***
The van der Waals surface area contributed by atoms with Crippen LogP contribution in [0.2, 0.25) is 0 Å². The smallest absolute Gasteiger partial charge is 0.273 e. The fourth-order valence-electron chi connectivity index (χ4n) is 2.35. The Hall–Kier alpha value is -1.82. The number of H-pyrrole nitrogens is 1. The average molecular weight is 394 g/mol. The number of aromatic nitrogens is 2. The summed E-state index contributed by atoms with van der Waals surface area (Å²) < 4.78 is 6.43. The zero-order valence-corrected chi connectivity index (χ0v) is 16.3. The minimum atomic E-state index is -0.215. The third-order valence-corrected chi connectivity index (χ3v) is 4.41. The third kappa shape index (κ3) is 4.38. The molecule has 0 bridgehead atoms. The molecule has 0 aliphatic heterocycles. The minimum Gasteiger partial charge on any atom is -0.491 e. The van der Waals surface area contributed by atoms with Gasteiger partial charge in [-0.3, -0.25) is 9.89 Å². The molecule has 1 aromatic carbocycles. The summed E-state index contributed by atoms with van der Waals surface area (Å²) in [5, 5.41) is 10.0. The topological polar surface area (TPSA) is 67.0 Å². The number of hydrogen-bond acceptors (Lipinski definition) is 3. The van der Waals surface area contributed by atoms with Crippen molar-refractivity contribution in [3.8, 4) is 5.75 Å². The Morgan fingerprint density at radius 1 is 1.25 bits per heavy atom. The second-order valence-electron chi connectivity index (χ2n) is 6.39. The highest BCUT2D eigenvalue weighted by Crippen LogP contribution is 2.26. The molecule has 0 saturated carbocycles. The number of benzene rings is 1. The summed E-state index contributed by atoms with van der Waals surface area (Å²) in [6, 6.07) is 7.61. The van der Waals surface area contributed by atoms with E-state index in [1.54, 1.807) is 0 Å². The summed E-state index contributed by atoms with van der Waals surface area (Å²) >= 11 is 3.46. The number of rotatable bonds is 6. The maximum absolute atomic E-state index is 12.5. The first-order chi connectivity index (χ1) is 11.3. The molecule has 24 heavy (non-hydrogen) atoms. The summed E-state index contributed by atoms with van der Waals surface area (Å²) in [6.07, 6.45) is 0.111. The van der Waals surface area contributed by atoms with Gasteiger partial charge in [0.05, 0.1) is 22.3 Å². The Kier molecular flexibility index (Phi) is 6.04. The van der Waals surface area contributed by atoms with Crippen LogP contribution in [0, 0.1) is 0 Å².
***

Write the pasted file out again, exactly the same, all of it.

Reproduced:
The van der Waals surface area contributed by atoms with Crippen LogP contribution in [0.2, 0.25) is 0 Å². The smallest absolute Gasteiger partial charge is 0.273 e. The fourth-order valence-electron chi connectivity index (χ4n) is 2.35. The Hall–Kier alpha value is -1.82. The number of H-pyrrole nitrogens is 1. The average molecular weight is 394 g/mol. The number of aromatic nitrogens is 2. The summed E-state index contributed by atoms with van der Waals surface area (Å²) < 4.78 is 6.43. The zero-order valence-corrected chi connectivity index (χ0v) is 16.3. The minimum atomic E-state index is -0.215. The third-order valence-corrected chi connectivity index (χ3v) is 4.41. The third kappa shape index (κ3) is 4.38. The molecule has 0 bridgehead atoms. The molecule has 0 aliphatic heterocycles. The minimum Gasteiger partial charge on any atom is -0.491 e. The van der Waals surface area contributed by atoms with Gasteiger partial charge in [-0.3, -0.25) is 9.89 Å². The molecule has 1 aromatic carbocycles. The summed E-state index contributed by atoms with van der Waals surface area (Å²) in [5, 5.41) is 10.0. The topological polar surface area (TPSA) is 67.0 Å². The number of hydrogen-bond acceptors (Lipinski definition) is 3. The van der Waals surface area contributed by atoms with Crippen molar-refractivity contribution in [3.8, 4) is 5.75 Å². The Morgan fingerprint density at radius 1 is 1.25 bits per heavy atom. The second-order valence-electron chi connectivity index (χ2n) is 6.39. The highest BCUT2D eigenvalue weighted by Crippen LogP contribution is 2.26. The molecule has 0 saturated carbocycles. The number of benzene rings is 1. The summed E-state index contributed by atoms with van der Waals surface area (Å²) in [6, 6.07) is 7.61. The van der Waals surface area contributed by atoms with E-state index in [1.54, 1.807) is 0 Å². The summed E-state index contributed by atoms with van der Waals surface area (Å²) >= 11 is 3.46. The number of rotatable bonds is 6. The maximum absolute atomic E-state index is 12.5. The first-order chi connectivity index (χ1) is 11.3. The molecule has 24 heavy (non-hydrogen) atoms. The summed E-state index contributed by atoms with van der Waals surface area (Å²) in [6.07, 6.45) is 0.111. The van der Waals surface area contributed by atoms with Gasteiger partial charge in [0.05, 0.1) is 22.3 Å². The Kier molecular flexibility index (Phi) is 6.04. The van der Waals surface area contributed by atoms with Crippen LogP contribution in [0, 0.1) is 0 Å².